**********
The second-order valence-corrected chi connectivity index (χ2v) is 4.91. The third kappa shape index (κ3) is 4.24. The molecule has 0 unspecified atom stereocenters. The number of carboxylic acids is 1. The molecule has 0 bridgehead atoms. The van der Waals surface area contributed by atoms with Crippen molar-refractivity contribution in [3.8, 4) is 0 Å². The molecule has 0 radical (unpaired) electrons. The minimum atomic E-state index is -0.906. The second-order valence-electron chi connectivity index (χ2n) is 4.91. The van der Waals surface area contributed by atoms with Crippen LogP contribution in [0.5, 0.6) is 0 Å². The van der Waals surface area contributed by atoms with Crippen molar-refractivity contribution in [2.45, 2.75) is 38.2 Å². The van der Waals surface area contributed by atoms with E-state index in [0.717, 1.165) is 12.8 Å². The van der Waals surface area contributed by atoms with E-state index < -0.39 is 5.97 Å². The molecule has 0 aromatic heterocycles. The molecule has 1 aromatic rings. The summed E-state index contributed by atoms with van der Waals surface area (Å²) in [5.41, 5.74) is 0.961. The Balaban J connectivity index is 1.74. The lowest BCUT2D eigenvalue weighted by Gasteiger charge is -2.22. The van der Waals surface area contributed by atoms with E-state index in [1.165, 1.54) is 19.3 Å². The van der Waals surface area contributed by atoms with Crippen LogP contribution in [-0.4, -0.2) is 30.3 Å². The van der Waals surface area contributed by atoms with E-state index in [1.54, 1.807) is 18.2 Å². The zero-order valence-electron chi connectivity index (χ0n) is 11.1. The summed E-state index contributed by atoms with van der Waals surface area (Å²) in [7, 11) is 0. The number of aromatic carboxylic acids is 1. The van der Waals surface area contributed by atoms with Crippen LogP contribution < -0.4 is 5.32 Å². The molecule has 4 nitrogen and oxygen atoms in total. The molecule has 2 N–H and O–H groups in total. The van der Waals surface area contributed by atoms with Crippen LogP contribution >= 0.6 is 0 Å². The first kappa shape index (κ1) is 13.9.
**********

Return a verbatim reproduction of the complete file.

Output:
The second-order valence-corrected chi connectivity index (χ2v) is 4.91. The third kappa shape index (κ3) is 4.24. The molecule has 0 unspecified atom stereocenters. The number of carboxylic acids is 1. The molecule has 0 bridgehead atoms. The van der Waals surface area contributed by atoms with Crippen molar-refractivity contribution in [3.8, 4) is 0 Å². The molecule has 0 radical (unpaired) electrons. The minimum atomic E-state index is -0.906. The second-order valence-electron chi connectivity index (χ2n) is 4.91. The van der Waals surface area contributed by atoms with Crippen LogP contribution in [0.5, 0.6) is 0 Å². The van der Waals surface area contributed by atoms with Crippen molar-refractivity contribution in [2.45, 2.75) is 38.2 Å². The van der Waals surface area contributed by atoms with E-state index in [0.717, 1.165) is 12.8 Å². The van der Waals surface area contributed by atoms with E-state index < -0.39 is 5.97 Å². The molecule has 0 aromatic heterocycles. The molecule has 1 aromatic rings. The summed E-state index contributed by atoms with van der Waals surface area (Å²) in [5.41, 5.74) is 0.961. The Balaban J connectivity index is 1.74. The lowest BCUT2D eigenvalue weighted by Gasteiger charge is -2.22. The van der Waals surface area contributed by atoms with E-state index in [1.165, 1.54) is 19.3 Å². The van der Waals surface area contributed by atoms with Crippen LogP contribution in [-0.4, -0.2) is 30.3 Å². The van der Waals surface area contributed by atoms with E-state index in [1.54, 1.807) is 18.2 Å². The zero-order valence-electron chi connectivity index (χ0n) is 11.1. The summed E-state index contributed by atoms with van der Waals surface area (Å²) in [7, 11) is 0. The number of aromatic carboxylic acids is 1. The van der Waals surface area contributed by atoms with Crippen LogP contribution < -0.4 is 5.32 Å². The molecule has 4 nitrogen and oxygen atoms in total. The molecule has 2 N–H and O–H groups in total. The van der Waals surface area contributed by atoms with Crippen LogP contribution >= 0.6 is 0 Å². The first kappa shape index (κ1) is 13.9.